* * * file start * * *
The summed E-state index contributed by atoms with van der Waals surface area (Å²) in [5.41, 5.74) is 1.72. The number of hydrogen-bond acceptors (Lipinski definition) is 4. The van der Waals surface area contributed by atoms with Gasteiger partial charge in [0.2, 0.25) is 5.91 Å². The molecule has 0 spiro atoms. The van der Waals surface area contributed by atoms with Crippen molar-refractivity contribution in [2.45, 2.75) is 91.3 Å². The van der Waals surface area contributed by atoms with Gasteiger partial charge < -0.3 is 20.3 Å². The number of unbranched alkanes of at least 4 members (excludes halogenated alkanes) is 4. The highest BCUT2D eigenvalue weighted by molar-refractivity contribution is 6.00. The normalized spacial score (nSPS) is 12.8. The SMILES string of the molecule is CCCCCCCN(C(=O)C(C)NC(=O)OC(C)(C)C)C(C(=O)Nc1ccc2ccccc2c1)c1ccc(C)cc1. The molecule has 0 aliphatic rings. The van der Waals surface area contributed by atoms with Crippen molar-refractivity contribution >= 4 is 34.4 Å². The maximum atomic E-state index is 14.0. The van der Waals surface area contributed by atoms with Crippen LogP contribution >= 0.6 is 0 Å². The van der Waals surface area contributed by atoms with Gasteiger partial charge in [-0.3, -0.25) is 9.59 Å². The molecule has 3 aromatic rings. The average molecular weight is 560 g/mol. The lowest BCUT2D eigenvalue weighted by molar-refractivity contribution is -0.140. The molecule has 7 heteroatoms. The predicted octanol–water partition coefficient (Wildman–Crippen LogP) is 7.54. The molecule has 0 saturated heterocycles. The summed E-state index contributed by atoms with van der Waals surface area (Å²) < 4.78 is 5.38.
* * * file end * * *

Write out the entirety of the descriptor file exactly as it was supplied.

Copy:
The summed E-state index contributed by atoms with van der Waals surface area (Å²) in [5.41, 5.74) is 1.72. The number of hydrogen-bond acceptors (Lipinski definition) is 4. The van der Waals surface area contributed by atoms with Gasteiger partial charge in [0.2, 0.25) is 5.91 Å². The molecule has 0 spiro atoms. The van der Waals surface area contributed by atoms with Crippen molar-refractivity contribution in [2.45, 2.75) is 91.3 Å². The van der Waals surface area contributed by atoms with Gasteiger partial charge < -0.3 is 20.3 Å². The number of unbranched alkanes of at least 4 members (excludes halogenated alkanes) is 4. The highest BCUT2D eigenvalue weighted by molar-refractivity contribution is 6.00. The normalized spacial score (nSPS) is 12.8. The SMILES string of the molecule is CCCCCCCN(C(=O)C(C)NC(=O)OC(C)(C)C)C(C(=O)Nc1ccc2ccccc2c1)c1ccc(C)cc1. The molecule has 0 aliphatic rings. The van der Waals surface area contributed by atoms with Crippen molar-refractivity contribution >= 4 is 34.4 Å². The maximum atomic E-state index is 14.0. The van der Waals surface area contributed by atoms with Crippen LogP contribution >= 0.6 is 0 Å². The van der Waals surface area contributed by atoms with Gasteiger partial charge in [-0.3, -0.25) is 9.59 Å². The molecule has 3 aromatic rings. The average molecular weight is 560 g/mol. The lowest BCUT2D eigenvalue weighted by molar-refractivity contribution is -0.140. The molecule has 7 heteroatoms. The predicted octanol–water partition coefficient (Wildman–Crippen LogP) is 7.54. The molecule has 0 saturated heterocycles. The summed E-state index contributed by atoms with van der Waals surface area (Å²) < 4.78 is 5.38.